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In these trying times, it is not unusual for children to experience big emotions. Their routine has been disrupted, they are missing school – their friends and their teacher, and the novelty of staying at home with Mom and Dad has worn off. They may become angry, sad, fearful or even have temper tantrums. When children experience big emotions, it is helpful to understand what is happening so that you can help them to regulate themselves again.


Let’s set the scene with some basic neuroscience


A child’s brain forms in three different stages. Firstly, the Survival or Reptilian Brain develops which consists of the brainstem. The brainstem contains the autonomic nervous system and the central nervous system which is responsible for automatic functions such as breathing, heart rate and temperature control. The Emotional Brain or the Limbic system comes online between the ages of 1 and 2.  We see this in the ‘terrible twos’ when kids start to tantrum and their emotions get really big.  Finally the Thinking Brain or the PreFrontal Cortex begins to develop from between 5 and 7 years of age, in some children it can be as late as 9 years of age. This is where logical thought, reasoning, executive function, and decision making begins to develop. Very young children, for example, only really have a brainstem and a limbic system so there is very little rational thought to work with. This changes slowly as they get older as the Thinking Brain comes online. It does, therefore, make sense for us to learn to connect with the Emotional Brain and learn to speak their language.

‘Flipping your Lid’


Daniel Siegel, in his book Mindsight, uses the hand model of the brain to describe what happens when a child becomes overwhelmed with big feelings.

The forearm is the spinal cord and the palm of the hand is the brain. Your thumb is the limbic system (the Emotional Brain) and your fingers, which wrap around the thumb, are the Prefrontal Cortex (the Thinking Brain).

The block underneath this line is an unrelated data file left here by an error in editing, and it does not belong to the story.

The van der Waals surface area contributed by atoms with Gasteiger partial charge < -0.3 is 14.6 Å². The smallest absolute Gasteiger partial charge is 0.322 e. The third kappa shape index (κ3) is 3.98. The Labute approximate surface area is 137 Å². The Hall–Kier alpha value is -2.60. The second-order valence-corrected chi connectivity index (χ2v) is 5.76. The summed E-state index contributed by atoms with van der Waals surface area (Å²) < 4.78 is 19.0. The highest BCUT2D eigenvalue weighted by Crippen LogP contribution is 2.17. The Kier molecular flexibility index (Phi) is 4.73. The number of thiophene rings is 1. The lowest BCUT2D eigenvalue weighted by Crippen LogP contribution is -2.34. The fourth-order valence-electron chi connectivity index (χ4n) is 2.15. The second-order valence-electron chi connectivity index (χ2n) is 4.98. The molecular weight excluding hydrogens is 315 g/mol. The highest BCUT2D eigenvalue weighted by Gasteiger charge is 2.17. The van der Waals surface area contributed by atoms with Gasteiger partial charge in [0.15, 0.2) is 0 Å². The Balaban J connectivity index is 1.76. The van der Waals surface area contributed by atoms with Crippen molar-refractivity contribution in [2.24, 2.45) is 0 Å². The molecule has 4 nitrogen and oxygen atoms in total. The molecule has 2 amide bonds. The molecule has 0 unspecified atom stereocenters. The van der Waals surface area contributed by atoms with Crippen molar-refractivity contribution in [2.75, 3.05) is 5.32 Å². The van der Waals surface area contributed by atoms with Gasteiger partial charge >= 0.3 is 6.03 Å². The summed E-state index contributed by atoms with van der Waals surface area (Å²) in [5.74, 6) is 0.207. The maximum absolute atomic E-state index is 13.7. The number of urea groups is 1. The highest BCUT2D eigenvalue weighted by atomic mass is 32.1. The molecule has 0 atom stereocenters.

As a child reacts to a fear or becomes angry, the information travels up the spinal cord and the brainstem which collects information through the nervous system. Their heart starts to beat faster. The information is sent to the limbic system (Emotional Brain) and they become overwhelmed with feelings and emotions, so they start throwing tantrums, fighting, hiding… They have flipped their lids… the PreFrontal Cortex, which was never particularly strong to start with, has gone offline.

Secondly, if we think in terms of the right and left hemispheres of the brain, children have a much stronger right hemisphere when they are younger. (This may change as they get older.) The right hemisphere, (the hippy part of the brain) uses creativity, imagination, art, and emotions. The left hemisphere, (the lawyer and scientist part of the brain) is where language, rational thinking, logic, organization, and detail sit.


When a child is upset, we tend to respond with our left brain. We are inclined to explain and ask questions such as “why are you so upset?” and “there is nothing to worry about. This makes the child feel frustrated and unheard and escalates the anxiety. With a left-brain logical, rational response, the child feels as if we do not understand and do not care about his or her feelings. A rational, logical approach doesn’t typically work until we have responded to the emotional needs of the right hemisphere of the brain. Remember, at this stage, the child is having a right brain, non-rational, flood of emotions. They have flipped their lid and their Thinking Brain has gone offline.

‘Connect to re-direct’